N. Korea Holds Factory Officials Citing Unpaid Wages

Photographer: Kim Jae-Hwan/AFP/Getty Images

South Korean cars returning from the Gaeseong joint industrial complex in North Korea, arrive at a gate of the inter-Korean transit office in Paju on April 30, 2013. Close

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Photographer: Kim Jae-Hwan/AFP/Getty Images

South Korean cars returning from the Gaeseong joint industrial complex in North Korea, arrive at a gate of the inter-Korean transit office in Paju on April 30, 2013.

(Corrects average Gaeseong wages in seventh paragraph. This story was first published on April 30.)

North Korea refused to allow seven South Koreans to leave a shuttered industrial park until a dispute involving unpaid wages and bills is settled, prolonging the dispute over the jointly-run project.

Of the 50 managers remaining at the Gaeseong zone, 43 crossed the border at midnight for the first time in nearly a month, South Korea’s Unification Ministry said in a text message. The North has blocked access since April 3 and South Korean President Park Geun Hye last week decided to pull out.

The seven will be able to depart once unpaid wages, corporate taxes and phone bills for the month of March are settled, according to a ministry official who declined to be named, citing government policy. The South was not able to pay after the North rejected an April 10 request for a cash truck to enter Gaeseong, the official said.

A final withdrawal will sever one of the last channels of cross-border contact and shutter a plant that has been an important source of income for North Korea. The departures come amid weeks of tension since Kim Jong Un’s regime in February conducted an atomic test in defiance of international sanctions and threatened preemptive nuclear strikes against its enemies.

Photographer: Chung Sung-Jun/Getty Images

A South Korean worker meets his mother after arriving from the Gaeseong joint industrial complex in North Korea at the inter-Korean transit office in Paju, South Korea on April 29, 2013. Close

A South Korean worker meets his mother after arriving from the Gaeseong joint... Read More

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Photographer: Chung Sung-Jun/Getty Images

A South Korean worker meets his mother after arriving from the Gaeseong joint industrial complex in North Korea at the inter-Korean transit office in Paju, South Korea on April 29, 2013.

“North Korea is being illogically stubborn, demanding payment while not allowing cash deliveries into Gaeseong,” said Cho Bong Hyun, a research fellow at the IBK Economic Research Institute in Seoul. “Ultimately any resolution to Gaeseong- related issues will require a general mood for dialogue and that won’t happen until some sort of a concession is made on the nuclear issue.”

Checking Claims

Five of the seven remaining officials are from the Gaeseong management committee, and will discuss the payment issue with North Korean counterparts, the ministry official said. The other two are from South Korea’s second-largest mobile operator KT Corp. (030200), who are staying behind to operate the phone lines and facilitate communication between Gaeseong and Seoul.

The seven will need at least two more days to check the balance sheets of all 123 South Korean companies with North Korean claims, the official said. South Korean companies on average pay up to $8 million per month to nearly 54,000 laborers, the official said, declining to disclose how much the North is demanding.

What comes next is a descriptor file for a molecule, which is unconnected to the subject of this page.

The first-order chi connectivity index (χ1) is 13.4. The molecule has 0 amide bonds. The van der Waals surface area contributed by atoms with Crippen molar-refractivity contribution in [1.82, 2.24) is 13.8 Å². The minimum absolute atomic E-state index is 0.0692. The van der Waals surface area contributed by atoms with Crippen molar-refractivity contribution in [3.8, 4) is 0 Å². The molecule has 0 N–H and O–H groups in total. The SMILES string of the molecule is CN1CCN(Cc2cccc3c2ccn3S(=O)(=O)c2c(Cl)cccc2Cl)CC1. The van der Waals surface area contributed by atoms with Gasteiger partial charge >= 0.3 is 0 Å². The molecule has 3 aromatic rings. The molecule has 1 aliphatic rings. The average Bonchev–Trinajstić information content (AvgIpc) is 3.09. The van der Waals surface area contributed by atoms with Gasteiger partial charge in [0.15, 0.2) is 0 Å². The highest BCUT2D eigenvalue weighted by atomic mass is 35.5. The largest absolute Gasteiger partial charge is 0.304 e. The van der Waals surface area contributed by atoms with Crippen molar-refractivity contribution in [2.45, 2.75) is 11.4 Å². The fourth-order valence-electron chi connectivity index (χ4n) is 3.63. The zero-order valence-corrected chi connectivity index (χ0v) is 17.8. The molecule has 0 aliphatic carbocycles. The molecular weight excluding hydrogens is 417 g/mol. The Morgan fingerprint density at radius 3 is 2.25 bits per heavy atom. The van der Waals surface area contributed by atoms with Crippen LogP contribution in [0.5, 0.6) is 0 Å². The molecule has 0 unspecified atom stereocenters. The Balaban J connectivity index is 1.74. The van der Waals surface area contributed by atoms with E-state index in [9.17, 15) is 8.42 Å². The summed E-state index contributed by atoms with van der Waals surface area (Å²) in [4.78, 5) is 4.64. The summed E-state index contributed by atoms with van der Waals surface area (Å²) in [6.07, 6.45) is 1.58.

No soldiers or military units are stationed near Gaeseong, South Korea’s Defense Ministry spokesman Kim Min Seok said, while adding that the North still has missile launchers on its eastern coast since deploying them around April 4.

‘Inevitable’ Decision

North Korea recalled all of its workers from the factory park on April 8 to protest U.S. and South Korean joint annual military drills, which conclude today. Park’s decision to withdraw the workers was “inevitable” after North Korea refused to engage in talks over the facility, Unification Minister Ryoo Kihl Jae said April 26.

Agreements between the two Koreas have “burst like a bubble,” Park said at a meeting yesterday with senior advisers, according to a statement on her website. “Who in the world will want to invest in North Korea now?”

Companies at the complex, about 10 kilometers (six miles) north of the demilitarized zone on the border between the two countries, have produced more than $2 billion of goods since Gaeseong opened in 2005, according to Unification Ministry data. North Korea generates $100 million in annual profits at Gaeseong, while South Korea makes quadruple that amount, according to Yang Moo Jin, a professor at the University of North Korean Studies in Seoul.

Supplies Blocked

North Korea hasn’t allowed supplies of food or medical equipment into the complex since April 3. Gaeseong has remained open during previous periods of tension, including tests of nuclear weapons and missiles in both 2006 and 2009, and the 2010 deaths of 50 South Koreans in a ship sinking and the shelling of a South Korean border island by the North.

South Korean companies operating in Gaeseong have urged the government to break the impasse and provide compensation to help revive their businesses.

The Export-Import Bank of Korea revived its pledge to expand financial aid to companies running plants in the complex, the state-run lender said in an e-mailed statement April 27, without giving details. The bank has provided 300 billion won ($271 million) of aid, including lower lending rates and higher ceilings on loans, it said.

To contact the reporter on this story: Sangwon Yoon in Seoul at syoon32@bloomberg.net

To contact the editor responsible for this story: Rosalind Mathieson at rmathieson3@bloomberg.net

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